New York’s Criminal Discovery Law Reform

In April of last year, New York passed legislation that requires prosecutors to disclose all evidence early in case proceedings. This reform replaces an existing discovery law called the blindfold law, which barred defendants from access to much of the information the prosecution could use during the trial.

Beginning January 1, 2020, the discovery law will change the court process entirely. This new law requires prosecutors to disclose all items relevant to the case. This means prosecutors can no longer avoid disclosure by failing to write notes. Additionally, the law requires prosecutors to share all information they have on the case.

Examples of disclosed information include:

  • statements made by the defendant (and co-defendants);
  • statements made by witnesses;
  • names of relevant law enforcement officials;
  • all police reports and/or notes;
  • names and contact information of witnesses;
  • minutes of jury testimony;
  • any history of criminal activity from the defendants and/or witnesses;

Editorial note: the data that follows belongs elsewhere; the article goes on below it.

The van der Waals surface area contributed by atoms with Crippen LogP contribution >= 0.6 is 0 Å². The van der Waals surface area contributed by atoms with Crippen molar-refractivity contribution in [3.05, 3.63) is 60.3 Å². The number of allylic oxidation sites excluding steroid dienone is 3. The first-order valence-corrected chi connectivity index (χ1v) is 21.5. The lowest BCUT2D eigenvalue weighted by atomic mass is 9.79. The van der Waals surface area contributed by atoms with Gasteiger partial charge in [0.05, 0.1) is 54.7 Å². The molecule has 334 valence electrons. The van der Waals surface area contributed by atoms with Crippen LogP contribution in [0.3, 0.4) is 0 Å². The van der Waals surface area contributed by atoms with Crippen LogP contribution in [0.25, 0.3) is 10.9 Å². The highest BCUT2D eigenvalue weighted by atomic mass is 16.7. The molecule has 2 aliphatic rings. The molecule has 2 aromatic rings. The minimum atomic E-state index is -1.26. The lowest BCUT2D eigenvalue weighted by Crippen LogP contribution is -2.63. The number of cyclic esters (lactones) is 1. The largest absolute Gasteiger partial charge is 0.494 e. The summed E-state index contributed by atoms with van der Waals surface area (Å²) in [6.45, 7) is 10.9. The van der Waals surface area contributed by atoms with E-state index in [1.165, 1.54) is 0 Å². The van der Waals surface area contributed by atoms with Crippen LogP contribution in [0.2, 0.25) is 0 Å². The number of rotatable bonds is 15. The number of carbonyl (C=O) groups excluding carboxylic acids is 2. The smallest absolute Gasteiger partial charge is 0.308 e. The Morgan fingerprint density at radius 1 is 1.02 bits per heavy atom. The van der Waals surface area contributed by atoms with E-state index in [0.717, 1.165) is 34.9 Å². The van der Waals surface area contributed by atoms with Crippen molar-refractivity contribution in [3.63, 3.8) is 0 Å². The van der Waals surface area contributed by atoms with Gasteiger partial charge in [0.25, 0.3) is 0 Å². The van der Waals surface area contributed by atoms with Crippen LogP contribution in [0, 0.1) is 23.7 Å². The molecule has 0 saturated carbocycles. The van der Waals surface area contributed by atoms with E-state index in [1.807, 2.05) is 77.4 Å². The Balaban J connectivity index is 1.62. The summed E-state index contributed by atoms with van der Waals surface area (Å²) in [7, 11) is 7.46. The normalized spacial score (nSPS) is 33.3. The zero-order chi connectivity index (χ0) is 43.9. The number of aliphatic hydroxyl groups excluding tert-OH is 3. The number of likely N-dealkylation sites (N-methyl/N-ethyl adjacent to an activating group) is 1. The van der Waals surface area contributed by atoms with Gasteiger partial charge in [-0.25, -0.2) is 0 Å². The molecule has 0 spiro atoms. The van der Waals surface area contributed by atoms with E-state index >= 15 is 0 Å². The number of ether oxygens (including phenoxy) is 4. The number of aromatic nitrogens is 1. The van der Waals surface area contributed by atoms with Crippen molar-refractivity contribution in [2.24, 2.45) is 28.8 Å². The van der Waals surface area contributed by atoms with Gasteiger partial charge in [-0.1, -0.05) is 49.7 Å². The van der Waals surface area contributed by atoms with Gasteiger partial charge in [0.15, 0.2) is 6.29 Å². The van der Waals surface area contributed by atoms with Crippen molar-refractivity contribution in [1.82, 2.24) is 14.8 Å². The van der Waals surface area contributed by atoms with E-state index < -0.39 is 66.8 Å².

• expert witness names and background information;
  • expert witness reports;
  • a list of tangible property;
  • all electronic recordings;
  • any photographs and/or drawings;
  • all electronic evidence from computers and/or internet-based applications;
  • search warrants and/ or related documents;
  • reports and/or writings related to scientific examinations;
  • calibrations and/or testing reports; and/or
  • favorable evidence to the defendant.

This information must be provided to the defense no later than 15 days after the first court appearance. For some items, the prosecutor has up to 45 days to comply.

Criminal Defense You Can Count On

Attorney John A. Raimondo is passionate about defending your rights. If you were arrested for a crime, he can help you build a strong defense.

Call our firm at (914) 996-4511 or contact us online for your FREE case evaluation.